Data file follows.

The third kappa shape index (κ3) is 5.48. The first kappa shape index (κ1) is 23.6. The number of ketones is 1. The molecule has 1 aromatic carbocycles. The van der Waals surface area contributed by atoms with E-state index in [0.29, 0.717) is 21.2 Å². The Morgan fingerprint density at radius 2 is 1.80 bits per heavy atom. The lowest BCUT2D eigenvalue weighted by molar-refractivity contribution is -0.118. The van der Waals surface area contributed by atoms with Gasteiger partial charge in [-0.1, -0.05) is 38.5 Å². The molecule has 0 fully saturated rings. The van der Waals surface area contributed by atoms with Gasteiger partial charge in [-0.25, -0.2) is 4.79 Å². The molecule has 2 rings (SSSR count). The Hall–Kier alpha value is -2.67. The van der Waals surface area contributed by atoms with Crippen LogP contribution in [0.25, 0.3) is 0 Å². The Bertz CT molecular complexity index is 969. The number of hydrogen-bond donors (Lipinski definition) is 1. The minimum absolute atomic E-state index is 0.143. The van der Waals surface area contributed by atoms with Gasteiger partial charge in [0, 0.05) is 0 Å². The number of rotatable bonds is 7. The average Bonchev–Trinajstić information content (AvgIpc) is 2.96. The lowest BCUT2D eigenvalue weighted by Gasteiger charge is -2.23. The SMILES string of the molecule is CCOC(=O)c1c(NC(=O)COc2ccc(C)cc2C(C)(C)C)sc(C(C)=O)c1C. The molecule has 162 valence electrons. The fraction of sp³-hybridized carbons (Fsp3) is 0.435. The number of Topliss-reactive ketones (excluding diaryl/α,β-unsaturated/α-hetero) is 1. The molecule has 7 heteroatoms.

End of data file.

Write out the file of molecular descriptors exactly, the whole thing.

The third kappa shape index (κ3) is 5.48. The first kappa shape index (κ1) is 23.6. The number of ketones is 1. The molecule has 1 aromatic carbocycles. The van der Waals surface area contributed by atoms with E-state index in [0.29, 0.717) is 21.2 Å². The Morgan fingerprint density at radius 2 is 1.80 bits per heavy atom. The lowest BCUT2D eigenvalue weighted by molar-refractivity contribution is -0.118. The van der Waals surface area contributed by atoms with Gasteiger partial charge in [-0.1, -0.05) is 38.5 Å². The molecule has 0 fully saturated rings. The van der Waals surface area contributed by atoms with Gasteiger partial charge in [-0.25, -0.2) is 4.79 Å². The molecule has 2 rings (SSSR count). The Hall–Kier alpha value is -2.67. The van der Waals surface area contributed by atoms with Crippen LogP contribution in [0.25, 0.3) is 0 Å². The Bertz CT molecular complexity index is 969. The number of hydrogen-bond donors (Lipinski definition) is 1. The minimum absolute atomic E-state index is 0.143. The van der Waals surface area contributed by atoms with Gasteiger partial charge in [0, 0.05) is 0 Å². The number of rotatable bonds is 7. The average Bonchev–Trinajstić information content (AvgIpc) is 2.96. The lowest BCUT2D eigenvalue weighted by Gasteiger charge is -2.23. The SMILES string of the molecule is CCOC(=O)c1c(NC(=O)COc2ccc(C)cc2C(C)(C)C)sc(C(C)=O)c1C. The molecule has 162 valence electrons. The fraction of sp³-hybridized carbons (Fsp3) is 0.435. The number of Topliss-reactive ketones (excluding diaryl/α,β-unsaturated/α-hetero) is 1. The molecule has 7 heteroatoms.